Are you saying that you were in removal proceedings during which you were ordered deported and didn't leave? Absent some miracle grounds to reopen the case assuming your removal wasn't for something that can't be waived AND you have some form of relief available, probably nothing can be done. You should know that the removal order can simply be executed if you're ever picked up. What, if anything, can be done would depend on facts that new to be discussed with an attorney.
The information offered is general in nature and not meant to be relied upon as legal advice. Please consult an attorney prior to making legal decisions. Visit us at www.tunitskylaw.com. Contact us at 713.335.5505 or email at firstname.lastname@example.org. Veronica Tunitsky offers in-person, as well as telephone and email consultations.
You do not provide enough information to answer your question. However, the matter appears to be too complicated to find answers online. You should consult with an immigration attorney for an assessment of your situation.
My friend, you should consider yourself lucky for not having picked up yet by ICE after an order of deportation, which apparently was never executed (yet.) Why would you want to attract attention to yourself by asking for the return of your green card (when you know full well your green card status had been abolished, cancelled upon the issuance of the removal order against you?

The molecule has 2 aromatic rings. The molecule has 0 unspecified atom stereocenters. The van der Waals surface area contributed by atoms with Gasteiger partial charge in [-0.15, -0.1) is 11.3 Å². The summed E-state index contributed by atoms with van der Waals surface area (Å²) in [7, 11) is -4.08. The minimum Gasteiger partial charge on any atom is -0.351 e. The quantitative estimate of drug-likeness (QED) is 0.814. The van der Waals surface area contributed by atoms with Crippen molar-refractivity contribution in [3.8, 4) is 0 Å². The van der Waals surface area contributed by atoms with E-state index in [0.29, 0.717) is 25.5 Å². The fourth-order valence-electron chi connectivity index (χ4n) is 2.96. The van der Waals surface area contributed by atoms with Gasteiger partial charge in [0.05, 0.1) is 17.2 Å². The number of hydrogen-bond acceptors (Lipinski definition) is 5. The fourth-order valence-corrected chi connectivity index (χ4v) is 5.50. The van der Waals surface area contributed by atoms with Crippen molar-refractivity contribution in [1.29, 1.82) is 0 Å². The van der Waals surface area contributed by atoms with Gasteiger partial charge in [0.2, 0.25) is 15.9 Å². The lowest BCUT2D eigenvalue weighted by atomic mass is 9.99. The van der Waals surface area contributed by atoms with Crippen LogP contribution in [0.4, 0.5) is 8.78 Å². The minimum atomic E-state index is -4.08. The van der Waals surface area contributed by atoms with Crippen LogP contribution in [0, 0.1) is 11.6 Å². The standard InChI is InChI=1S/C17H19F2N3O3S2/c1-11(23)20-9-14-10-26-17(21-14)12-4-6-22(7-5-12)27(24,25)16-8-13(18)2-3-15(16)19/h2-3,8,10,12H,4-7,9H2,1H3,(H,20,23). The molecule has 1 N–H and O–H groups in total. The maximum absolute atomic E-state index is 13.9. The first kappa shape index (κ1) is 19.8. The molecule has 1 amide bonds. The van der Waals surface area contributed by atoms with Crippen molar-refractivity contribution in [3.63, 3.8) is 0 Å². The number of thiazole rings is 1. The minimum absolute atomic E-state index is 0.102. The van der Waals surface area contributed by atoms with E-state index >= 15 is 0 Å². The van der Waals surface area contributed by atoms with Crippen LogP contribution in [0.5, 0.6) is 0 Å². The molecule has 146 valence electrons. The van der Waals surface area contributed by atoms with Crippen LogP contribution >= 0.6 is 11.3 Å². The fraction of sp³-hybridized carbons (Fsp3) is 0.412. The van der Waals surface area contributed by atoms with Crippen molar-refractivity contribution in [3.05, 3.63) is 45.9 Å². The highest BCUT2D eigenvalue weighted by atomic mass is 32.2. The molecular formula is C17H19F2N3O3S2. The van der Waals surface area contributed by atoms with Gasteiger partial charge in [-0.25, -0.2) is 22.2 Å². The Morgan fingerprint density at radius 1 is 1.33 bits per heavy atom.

I strongly recommend that you go and see an immigration lawyer in your area who can analyze your case and see if anything can be done at this juncture.
Behar Intl. Counsel 619.234.5962 Kindly be advised that the answer above is only general in nature cannot be construed as legal advice, given that not enough facts are known. It is your responsibility to retain a lawyer to analyze the facts specific to your particular situation in order to give you specific advice. Specific answers will require cognizance of all pertinent facts about your case. Any answers offered on Avvo are of a general nature only, and are not meant to create an attorney-client relationship.